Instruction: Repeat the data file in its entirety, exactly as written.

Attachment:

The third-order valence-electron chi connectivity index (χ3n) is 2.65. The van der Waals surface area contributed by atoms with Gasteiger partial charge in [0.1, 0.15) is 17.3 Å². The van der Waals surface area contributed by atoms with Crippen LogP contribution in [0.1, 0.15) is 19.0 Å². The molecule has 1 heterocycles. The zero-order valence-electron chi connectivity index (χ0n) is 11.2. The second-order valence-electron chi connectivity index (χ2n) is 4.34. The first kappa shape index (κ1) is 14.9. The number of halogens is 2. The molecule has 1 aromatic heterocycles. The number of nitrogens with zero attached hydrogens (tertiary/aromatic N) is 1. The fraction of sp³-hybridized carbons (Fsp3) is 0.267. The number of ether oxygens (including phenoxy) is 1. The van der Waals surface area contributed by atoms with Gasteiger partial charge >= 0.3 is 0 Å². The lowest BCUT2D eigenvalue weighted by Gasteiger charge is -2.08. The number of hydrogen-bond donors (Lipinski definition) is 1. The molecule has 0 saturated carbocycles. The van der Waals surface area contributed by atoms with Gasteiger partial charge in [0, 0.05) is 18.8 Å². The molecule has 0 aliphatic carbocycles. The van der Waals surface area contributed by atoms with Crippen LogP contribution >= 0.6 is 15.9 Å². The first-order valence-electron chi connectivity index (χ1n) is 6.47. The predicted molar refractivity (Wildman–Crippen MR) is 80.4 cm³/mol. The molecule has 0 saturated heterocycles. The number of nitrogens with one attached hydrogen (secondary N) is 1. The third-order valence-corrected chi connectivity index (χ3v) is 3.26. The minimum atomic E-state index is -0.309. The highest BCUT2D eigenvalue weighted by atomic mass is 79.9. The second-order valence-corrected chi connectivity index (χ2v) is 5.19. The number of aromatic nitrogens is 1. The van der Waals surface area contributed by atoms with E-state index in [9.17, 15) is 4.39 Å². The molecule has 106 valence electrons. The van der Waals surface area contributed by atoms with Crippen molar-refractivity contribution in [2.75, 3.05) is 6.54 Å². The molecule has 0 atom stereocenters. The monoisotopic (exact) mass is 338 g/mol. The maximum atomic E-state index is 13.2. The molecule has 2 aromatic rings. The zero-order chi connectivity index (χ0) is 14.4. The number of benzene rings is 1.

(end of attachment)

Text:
The third-order valence-electron chi connectivity index (χ3n) is 2.65. The van der Waals surface area contributed by atoms with Gasteiger partial charge in [0.1, 0.15) is 17.3 Å². The van der Waals surface area contributed by atoms with Crippen LogP contribution in [0.1, 0.15) is 19.0 Å². The molecule has 1 heterocycles. The zero-order valence-electron chi connectivity index (χ0n) is 11.2. The second-order valence-electron chi connectivity index (χ2n) is 4.34. The first kappa shape index (κ1) is 14.9. The number of halogens is 2. The molecule has 1 aromatic heterocycles. The number of nitrogens with zero attached hydrogens (tertiary/aromatic N) is 1. The fraction of sp³-hybridized carbons (Fsp3) is 0.267. The number of ether oxygens (including phenoxy) is 1. The van der Waals surface area contributed by atoms with Gasteiger partial charge >= 0.3 is 0 Å². The lowest BCUT2D eigenvalue weighted by Gasteiger charge is -2.08. The number of hydrogen-bond donors (Lipinski definition) is 1. The molecule has 0 saturated carbocycles. The van der Waals surface area contributed by atoms with Gasteiger partial charge in [0, 0.05) is 18.8 Å². The molecule has 0 aliphatic carbocycles. The van der Waals surface area contributed by atoms with Crippen LogP contribution >= 0.6 is 15.9 Å². The first-order valence-electron chi connectivity index (χ1n) is 6.47. The predicted molar refractivity (Wildman–Crippen MR) is 80.4 cm³/mol. The molecule has 0 saturated heterocycles. The number of nitrogens with one attached hydrogen (secondary N) is 1. The third-order valence-corrected chi connectivity index (χ3v) is 3.26. The minimum atomic E-state index is -0.309. The highest BCUT2D eigenvalue weighted by atomic mass is 79.9. The second-order valence-corrected chi connectivity index (χ2v) is 5.19. The number of aromatic nitrogens is 1. The van der Waals surface area contributed by atoms with E-state index in [9.17, 15) is 4.39 Å². The molecule has 106 valence electrons. The van der Waals surface area contributed by atoms with Crippen molar-refractivity contribution in [2.75, 3.05) is 6.54 Å². The molecule has 0 atom stereocenters. The monoisotopic (exact) mass is 338 g/mol. The maximum atomic E-state index is 13.2. The molecule has 2 aromatic rings. The zero-order chi connectivity index (χ0) is 14.4. The number of benzene rings is 1.